May 012011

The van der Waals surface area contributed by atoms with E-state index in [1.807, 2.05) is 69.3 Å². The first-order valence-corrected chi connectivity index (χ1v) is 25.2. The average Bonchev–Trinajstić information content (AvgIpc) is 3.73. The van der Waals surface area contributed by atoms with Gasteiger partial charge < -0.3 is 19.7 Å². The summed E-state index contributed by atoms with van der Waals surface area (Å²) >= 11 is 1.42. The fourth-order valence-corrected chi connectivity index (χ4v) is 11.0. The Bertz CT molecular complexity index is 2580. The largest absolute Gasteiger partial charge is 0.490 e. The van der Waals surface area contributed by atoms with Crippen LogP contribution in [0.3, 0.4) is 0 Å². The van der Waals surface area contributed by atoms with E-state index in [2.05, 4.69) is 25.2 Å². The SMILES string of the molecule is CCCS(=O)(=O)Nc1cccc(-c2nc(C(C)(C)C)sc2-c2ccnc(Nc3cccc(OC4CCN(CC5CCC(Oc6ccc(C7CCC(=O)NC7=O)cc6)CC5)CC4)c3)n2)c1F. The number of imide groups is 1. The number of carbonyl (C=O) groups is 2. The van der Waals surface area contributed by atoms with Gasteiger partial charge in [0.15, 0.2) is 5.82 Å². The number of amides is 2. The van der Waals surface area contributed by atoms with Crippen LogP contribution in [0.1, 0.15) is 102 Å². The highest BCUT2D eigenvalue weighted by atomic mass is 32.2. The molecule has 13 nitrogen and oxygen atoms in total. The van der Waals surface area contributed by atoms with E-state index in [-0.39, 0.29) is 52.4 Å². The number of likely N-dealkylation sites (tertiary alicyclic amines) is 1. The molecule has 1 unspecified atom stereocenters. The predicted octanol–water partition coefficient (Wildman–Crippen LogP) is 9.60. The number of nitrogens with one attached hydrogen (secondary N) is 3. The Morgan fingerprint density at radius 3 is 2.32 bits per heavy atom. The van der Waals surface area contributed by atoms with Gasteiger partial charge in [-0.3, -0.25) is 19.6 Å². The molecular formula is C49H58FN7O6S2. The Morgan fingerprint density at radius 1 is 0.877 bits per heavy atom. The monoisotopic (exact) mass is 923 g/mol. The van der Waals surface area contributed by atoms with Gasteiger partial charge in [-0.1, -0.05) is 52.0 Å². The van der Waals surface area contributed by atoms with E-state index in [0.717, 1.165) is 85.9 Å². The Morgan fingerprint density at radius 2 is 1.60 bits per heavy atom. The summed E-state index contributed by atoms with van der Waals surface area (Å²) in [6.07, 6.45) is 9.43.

127 Hours is how long hiker Aron Ralston spent trapped in a Utah canyon in 2003 before he cut off his arm to get free and hike to safety. It’s a true story, adapted for film by Danny Boyle (best known for Slumdog Millionaire) and starring James Franco as Ralston. This film—indeed, any film—is only as good as its source material, and that’s where the limitations of 127 Hours become apparent. If you’re going to stick to the true story, then there’s only so much you can do with the plot: Guy goes hiking, gets his hand stuck, cuts it off, and lives to tell the tale. You can toss in some hallucinations to vary the scenes a bit, but ultimately the story is what it is. We can’t fault the screenwriters (director Boyle and Simon Beaufoy) for that, nor, I suppose, even Ralston, who fleshed out his experience into a 354-page book. The scenes of him hiking in the desert before his accident are not terribly interesting, and nor are the scenes after he frees himself. This leaves the middle third as the meat of the film, after he’s got his hand stuck and after he steels himself enough to hack it off. Ralston spends the time trying to make the best of his situation, trying to survive, and hallucinating. Ralston survived partly due to his wits and bravery, but Ralston is no hero; he’s an arrogant idiot who not only hiked alone but didn’t bother to tell anyone where he was going, thus preventing a search. Sure, cutting off your own arm takes more balls than most people have, but it’s also not as if he had much of a choice: It was do-or-die, and Ralston decided to do. It was the only decision he could make after having made a series of bad decisions. Three Stars Stars: James Franco and Amber Tamblyn Director: Danny Boyle Plugs: Coca-Cola products

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